I had to watch an hour-long video for one of my classes today. It was material I'd already been over, so naturally my eyes glazed over after about 10 minutes. However, I did have a quartet of Atlas 55-Ton hoppers, three fish bellies and an offset side to be exact, that needed new coal loads. So don;t tell my professor this, but I was weathering these bad boys while the video played.
Anyway, after removing the trucks and couplers, I started things off with a coat of weather wash (a few drops of India Ink added to a bottle of 70% rubbing alcohol). Once that dried, I applied the first round of Dulcote. For my next trick I took some black, white brown and gray chalks and mixed them together to create the perfect grime and soot mixture. I brushed it on liberally before sealing it with a final coat of Dulcote.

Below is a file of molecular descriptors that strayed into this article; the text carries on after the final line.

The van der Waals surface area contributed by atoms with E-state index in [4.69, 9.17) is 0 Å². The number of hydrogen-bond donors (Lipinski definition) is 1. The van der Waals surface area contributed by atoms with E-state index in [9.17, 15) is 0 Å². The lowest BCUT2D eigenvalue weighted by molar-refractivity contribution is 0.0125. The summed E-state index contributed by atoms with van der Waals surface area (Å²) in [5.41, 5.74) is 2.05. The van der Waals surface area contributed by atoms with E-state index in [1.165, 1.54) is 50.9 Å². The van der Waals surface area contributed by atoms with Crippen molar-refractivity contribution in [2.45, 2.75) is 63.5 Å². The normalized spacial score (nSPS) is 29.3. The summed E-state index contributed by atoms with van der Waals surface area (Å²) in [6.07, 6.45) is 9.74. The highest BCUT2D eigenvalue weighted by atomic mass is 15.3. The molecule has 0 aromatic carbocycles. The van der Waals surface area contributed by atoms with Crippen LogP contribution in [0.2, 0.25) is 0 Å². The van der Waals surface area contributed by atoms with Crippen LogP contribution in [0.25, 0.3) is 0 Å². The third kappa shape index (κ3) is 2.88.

With these hoppers, weathering is only half the job. See, I've never liked the look of the plastic coal loads that come with them. They don;t look like coal; they look like molded plastic. However, there's an easy fix, which I'll explain here:
- Use an Exacto knife to gently pry each load from the hopper.
- Take the coal load and brush on a coat of Matte Medium. This can be obtained Michael's or Hobby Lobby.
- Place the loads on a sheet of office paper then take some Creatology black and (also available at Michael's) and dump it over the load.
- Pick up the load and turn it upside down so whatever didn't stick falls off.
- Put the load back in the car and you're done. Dump whatever sand didn't stick back into the jar for later use.
It honestly took me longer to type up those steps then it did to actually execute them. This also works very well for steam locomotive tenders.
Here's a video I made to demonstrate my coal load making: